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Old March 18, 2013, 06:40 PM   #10
Hawg
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My Stoeger Uberti nor my Cimarron Uberti had/have a bone/charcoal case hardening. The Stoeger frame was almost white with just a few yellow pastels. The Cimarron has better colors but are very dark.

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Old March 19, 2013, 01:24 AM   #11
Shotput79
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Nice pair Hawg. I like them both.
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Old March 19, 2013, 09:56 AM   #12
Bob Wright
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This is my Stoger/Uberti Flat Top .45 Colt:



And my Cimarron Model P .44 Special:



The Flat Top was bought used, so no idea what it looked like when new.

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Old March 19, 2013, 11:04 AM   #13
maillemaker
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http://en.wikipedia.org/wiki/Case_hardening

Quote:
The resulting case hardened part may show distinct surface discoloration. The steel darkens significantly, and shows a mottled pattern of black, blue and purple, caused by the various compounds formed from impurities in the bone and charcoal. This oxide surface works similarly to bluing, providing a degree of corrosion resistance, as well as an attractive finish. Case coloring refers to this pattern and is commonly encountered as a decorative finish on replica historic firearms.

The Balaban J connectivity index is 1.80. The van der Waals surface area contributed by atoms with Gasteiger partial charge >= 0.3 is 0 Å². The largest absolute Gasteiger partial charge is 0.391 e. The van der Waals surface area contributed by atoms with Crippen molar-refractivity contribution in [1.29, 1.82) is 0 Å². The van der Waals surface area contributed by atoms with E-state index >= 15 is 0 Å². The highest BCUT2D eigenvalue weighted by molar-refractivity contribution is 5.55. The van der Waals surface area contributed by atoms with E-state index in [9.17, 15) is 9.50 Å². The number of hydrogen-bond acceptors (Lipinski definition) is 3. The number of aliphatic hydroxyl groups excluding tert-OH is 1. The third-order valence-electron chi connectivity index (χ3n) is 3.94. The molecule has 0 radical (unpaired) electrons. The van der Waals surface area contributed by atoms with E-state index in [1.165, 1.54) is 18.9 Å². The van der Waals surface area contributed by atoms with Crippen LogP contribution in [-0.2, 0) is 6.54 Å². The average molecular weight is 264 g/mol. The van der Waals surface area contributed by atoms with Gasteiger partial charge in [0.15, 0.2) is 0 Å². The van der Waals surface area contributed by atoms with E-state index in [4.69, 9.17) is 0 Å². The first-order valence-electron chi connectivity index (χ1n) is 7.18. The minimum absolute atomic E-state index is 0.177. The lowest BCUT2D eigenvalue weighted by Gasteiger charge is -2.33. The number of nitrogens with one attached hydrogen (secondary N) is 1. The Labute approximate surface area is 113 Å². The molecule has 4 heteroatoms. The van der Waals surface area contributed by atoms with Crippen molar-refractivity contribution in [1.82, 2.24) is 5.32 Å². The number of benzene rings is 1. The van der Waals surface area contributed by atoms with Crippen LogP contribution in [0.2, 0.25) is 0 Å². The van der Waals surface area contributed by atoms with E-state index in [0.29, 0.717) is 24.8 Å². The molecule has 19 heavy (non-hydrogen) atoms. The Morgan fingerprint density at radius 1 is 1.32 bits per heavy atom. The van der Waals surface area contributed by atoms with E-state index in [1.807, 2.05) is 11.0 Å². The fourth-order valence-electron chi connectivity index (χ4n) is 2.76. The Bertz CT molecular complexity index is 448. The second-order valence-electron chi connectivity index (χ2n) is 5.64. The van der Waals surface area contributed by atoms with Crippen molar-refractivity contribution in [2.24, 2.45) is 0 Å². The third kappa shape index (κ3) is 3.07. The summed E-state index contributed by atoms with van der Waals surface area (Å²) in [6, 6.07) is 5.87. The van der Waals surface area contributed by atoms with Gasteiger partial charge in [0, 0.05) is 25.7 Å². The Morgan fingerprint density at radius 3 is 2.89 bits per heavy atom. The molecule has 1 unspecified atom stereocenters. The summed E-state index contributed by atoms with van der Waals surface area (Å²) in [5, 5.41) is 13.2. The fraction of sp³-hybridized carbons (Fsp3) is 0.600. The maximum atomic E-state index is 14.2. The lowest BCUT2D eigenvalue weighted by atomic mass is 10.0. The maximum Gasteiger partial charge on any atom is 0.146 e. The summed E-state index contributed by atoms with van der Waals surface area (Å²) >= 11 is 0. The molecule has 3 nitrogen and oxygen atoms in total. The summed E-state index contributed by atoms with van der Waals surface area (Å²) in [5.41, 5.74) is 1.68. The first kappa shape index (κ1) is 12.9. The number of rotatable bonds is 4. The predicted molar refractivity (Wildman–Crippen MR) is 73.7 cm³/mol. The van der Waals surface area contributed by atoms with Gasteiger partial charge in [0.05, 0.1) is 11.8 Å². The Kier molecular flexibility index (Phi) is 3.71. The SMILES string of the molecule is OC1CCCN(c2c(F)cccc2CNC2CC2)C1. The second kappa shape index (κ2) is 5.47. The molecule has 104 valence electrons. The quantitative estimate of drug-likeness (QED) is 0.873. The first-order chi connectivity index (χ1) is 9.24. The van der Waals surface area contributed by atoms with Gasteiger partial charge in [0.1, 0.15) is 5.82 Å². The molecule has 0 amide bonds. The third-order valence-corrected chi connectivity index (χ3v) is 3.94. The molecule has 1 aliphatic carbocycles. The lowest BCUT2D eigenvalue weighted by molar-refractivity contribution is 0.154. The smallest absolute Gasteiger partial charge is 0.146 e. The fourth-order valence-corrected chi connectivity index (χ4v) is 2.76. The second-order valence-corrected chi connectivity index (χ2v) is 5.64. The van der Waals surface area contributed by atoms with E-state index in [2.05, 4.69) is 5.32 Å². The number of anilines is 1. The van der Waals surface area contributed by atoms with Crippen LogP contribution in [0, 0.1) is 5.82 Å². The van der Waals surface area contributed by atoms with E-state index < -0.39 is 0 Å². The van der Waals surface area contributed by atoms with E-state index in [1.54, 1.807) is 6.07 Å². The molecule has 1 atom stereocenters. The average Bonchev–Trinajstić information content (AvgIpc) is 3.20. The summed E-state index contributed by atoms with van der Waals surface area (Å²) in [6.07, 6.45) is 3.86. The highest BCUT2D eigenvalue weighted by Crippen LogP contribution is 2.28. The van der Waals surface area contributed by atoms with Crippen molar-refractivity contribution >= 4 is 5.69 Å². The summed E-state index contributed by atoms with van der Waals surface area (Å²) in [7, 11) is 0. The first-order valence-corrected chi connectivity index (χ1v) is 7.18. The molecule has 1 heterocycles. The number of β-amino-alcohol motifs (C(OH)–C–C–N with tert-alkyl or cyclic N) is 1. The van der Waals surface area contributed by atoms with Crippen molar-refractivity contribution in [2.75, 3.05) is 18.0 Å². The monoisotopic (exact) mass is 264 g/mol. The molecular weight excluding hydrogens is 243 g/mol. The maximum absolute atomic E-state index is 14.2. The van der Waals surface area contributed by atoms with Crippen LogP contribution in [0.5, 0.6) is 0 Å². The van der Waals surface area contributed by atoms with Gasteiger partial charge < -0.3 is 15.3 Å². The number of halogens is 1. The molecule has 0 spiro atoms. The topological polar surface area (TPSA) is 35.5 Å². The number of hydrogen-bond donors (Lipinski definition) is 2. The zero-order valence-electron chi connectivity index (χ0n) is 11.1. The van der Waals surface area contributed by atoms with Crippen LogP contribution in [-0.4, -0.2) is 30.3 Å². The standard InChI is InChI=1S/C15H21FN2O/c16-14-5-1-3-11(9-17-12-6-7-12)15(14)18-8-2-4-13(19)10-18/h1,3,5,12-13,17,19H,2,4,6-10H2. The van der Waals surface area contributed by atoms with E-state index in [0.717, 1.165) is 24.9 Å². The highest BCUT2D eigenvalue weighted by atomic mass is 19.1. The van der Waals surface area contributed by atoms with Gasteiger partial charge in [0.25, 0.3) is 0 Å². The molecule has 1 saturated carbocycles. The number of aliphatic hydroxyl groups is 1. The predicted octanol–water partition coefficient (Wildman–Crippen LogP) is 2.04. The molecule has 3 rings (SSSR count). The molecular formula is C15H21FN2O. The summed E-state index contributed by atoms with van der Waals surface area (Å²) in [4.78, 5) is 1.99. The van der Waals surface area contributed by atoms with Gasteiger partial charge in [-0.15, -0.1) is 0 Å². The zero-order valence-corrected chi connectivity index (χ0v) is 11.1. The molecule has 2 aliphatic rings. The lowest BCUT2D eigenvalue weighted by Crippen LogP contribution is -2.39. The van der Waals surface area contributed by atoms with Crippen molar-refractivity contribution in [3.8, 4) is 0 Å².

As has been noted, many "color case hardened" finishes applied to firearms today are fake finishes designed to look like traditional case hardened steel, but are not the result of real case hardening. Many modern firearms are often made from homogenous carbon steel and thus the entire component can be heat treated rather than just a hardened outer surface. This can negate the need for case hardening just the outer layer of the object. In this case, an artificial case hardening finish is applied for a historical appearance.

Steve
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Old March 19, 2013, 11:58 AM   #14
CM COOP
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True bone color case hardening, USFA .45 colt (top) .44 special (bottom).
Attached Images
File Type: jpg 44sp cch 007resize.jpg (45.3 KB, 25 views)
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Old March 19, 2013, 03:45 PM   #15
PPQ226guy
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^^^^ those are beautiful.
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Old March 19, 2013, 04:17 PM   #16
Bob Wright
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True case hardening leaves the steel an overall grey color, as in the case of files. Charcoal, bone, and leather, and at one time cyanide, was used to impart color.

The process is pretty much the same today, using lower temperatures, so that no surface hardening occurs. The hammers and triggers of S&W revolvers were case hardened, as has been the hammers and triggers of some of my Rugers, to give a longer lasting engagement surface.

I have one Ruger Blackhawk with the hammer and trigger case hardened in 1989, and there is no indication of wear nor change since then.